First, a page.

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India 2.0 - Winds of change in Youngistan

Siddhartha Kumar

/ 10 Minuten zu lesen

Junges Paar im verregneten Neu Delhi. (© AP)

As India is poised to become the youngest nation on the planet, millions of its restless youth are expected to define the country's role in what is widely considered an "Asian century". The changes taking place in the world of young Indians could well have a global impact in areas ranging from economy to security, from culture to politics.

India has witnessed a huge transformation after the opening of its economy in the early 1990s set it on a rapid growth trajectory. Landmark changes are taking place in almost all spheres of life – 140 million people were lifted from poverty in the past 10 years alone. Improved standards of life and a concomitant socio-cultural liberalization have led to an awakening of its youth. Yet, India faces multiple challenges with over 250 million more still mired in poverty and abysmal human development indicators in healthcare, access to knowledge and standards of living.

India, the worlds' second populous country after China, is a young nation. More than half of its l.2 billion people are aged below 25 and 66 per cent under 35, according to government data. And one of every five people aged below 30 in the world is an Indian, population statistics show. The youth in India, popularly called Youngistan by the domestic media, are pushing for improvement in the country's economy, education and healthcare, intervening on crucial junctures to better their circumstances.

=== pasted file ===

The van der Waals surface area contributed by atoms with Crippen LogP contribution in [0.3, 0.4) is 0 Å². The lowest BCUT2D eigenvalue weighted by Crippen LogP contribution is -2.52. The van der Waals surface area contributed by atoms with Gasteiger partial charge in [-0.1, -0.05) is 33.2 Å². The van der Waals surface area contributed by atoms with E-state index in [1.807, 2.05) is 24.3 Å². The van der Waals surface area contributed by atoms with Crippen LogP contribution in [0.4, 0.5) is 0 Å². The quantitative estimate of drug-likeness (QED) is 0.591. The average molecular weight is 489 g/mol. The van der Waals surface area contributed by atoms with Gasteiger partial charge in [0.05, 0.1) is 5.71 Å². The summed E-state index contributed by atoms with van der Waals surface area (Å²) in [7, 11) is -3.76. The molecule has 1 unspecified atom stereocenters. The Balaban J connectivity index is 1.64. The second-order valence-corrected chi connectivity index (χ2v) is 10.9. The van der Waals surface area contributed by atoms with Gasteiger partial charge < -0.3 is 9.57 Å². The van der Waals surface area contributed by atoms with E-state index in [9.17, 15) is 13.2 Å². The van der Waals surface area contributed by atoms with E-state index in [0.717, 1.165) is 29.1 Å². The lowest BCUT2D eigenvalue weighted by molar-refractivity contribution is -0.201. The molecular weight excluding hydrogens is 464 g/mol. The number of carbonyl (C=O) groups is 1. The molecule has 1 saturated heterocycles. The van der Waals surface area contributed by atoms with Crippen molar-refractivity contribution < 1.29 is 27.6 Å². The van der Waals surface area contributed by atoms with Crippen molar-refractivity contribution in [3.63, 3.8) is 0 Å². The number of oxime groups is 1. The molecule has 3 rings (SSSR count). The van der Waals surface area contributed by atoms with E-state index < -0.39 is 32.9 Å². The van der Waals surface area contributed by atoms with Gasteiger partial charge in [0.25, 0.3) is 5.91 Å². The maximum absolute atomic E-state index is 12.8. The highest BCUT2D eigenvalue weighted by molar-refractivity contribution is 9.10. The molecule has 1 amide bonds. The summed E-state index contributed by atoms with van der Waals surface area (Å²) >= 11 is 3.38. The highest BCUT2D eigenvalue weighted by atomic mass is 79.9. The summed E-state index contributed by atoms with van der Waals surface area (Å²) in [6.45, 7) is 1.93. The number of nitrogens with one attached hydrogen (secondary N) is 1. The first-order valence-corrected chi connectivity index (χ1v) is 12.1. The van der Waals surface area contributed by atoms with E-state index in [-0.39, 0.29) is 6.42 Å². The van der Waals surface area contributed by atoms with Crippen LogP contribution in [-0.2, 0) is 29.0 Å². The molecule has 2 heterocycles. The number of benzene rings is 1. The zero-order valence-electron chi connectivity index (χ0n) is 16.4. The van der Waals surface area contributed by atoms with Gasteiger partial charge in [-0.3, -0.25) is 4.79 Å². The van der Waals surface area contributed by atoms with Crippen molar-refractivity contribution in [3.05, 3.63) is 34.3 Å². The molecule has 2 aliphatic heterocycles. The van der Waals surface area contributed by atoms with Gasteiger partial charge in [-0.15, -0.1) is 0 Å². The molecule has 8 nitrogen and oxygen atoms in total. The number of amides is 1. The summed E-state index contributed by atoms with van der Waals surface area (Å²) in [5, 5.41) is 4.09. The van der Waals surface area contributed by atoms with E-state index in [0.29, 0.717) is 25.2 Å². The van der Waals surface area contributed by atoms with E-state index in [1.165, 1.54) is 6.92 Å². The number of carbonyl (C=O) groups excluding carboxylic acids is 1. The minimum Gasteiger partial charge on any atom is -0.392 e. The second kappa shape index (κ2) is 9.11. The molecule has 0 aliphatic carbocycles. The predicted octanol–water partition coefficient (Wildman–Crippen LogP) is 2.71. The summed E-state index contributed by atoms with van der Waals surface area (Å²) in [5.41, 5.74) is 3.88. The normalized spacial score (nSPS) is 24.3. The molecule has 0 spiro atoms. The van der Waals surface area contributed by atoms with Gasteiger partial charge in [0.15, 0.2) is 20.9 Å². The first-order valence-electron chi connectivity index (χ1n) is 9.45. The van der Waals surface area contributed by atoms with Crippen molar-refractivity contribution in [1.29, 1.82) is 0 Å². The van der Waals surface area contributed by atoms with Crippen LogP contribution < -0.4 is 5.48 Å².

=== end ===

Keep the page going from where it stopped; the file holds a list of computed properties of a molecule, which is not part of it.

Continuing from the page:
Between Tradition and Modernity

Interviews with young Indians reveal high levels of aspiration as well as anxiety about their socio-economic status and education. Governance and development, unemployment and poverty are their biggest concerns. But a majority is optimistic about their country's future. Aware about globalization, Indian youth are open to influences from across the world, tuned into the latest films and fashion trends as they attend concerts featuring the best from east and west. A new culture that is irreverent, values merit and holds mostly liberal attitudes is emerging across cities.

Ananya Anand, 23, a Delhi-based architect says today's youth are individualistic and materially driven, focusing on their needs and desires in contrast to their parents' generation, that lived in joint families and saved for their children. "Parental authority has been gradually eroding on key decisions such as choosing careers and marriage. Now, there are a number of inter-caste marriages, second marriages or live-ins in the cities, that were taboo till now. They (youth) are unshackling themselves from old, regressive beliefs and social evils."

With economic advancement and new options and avenues, young Indians are embracing change with a confidence that previous generations lacked. Higher education levels also mean a young India is crossing boundaries of social mores, making friends across gender, caste and religious lines in a still conservative milieu, a study "Indian Youth in a Transforming World: Attitudes and Perceptions" conducted by Delhi-based Centre for the Study of Developing Societies (CSDS) and Konrad Adenauer Foundation observes.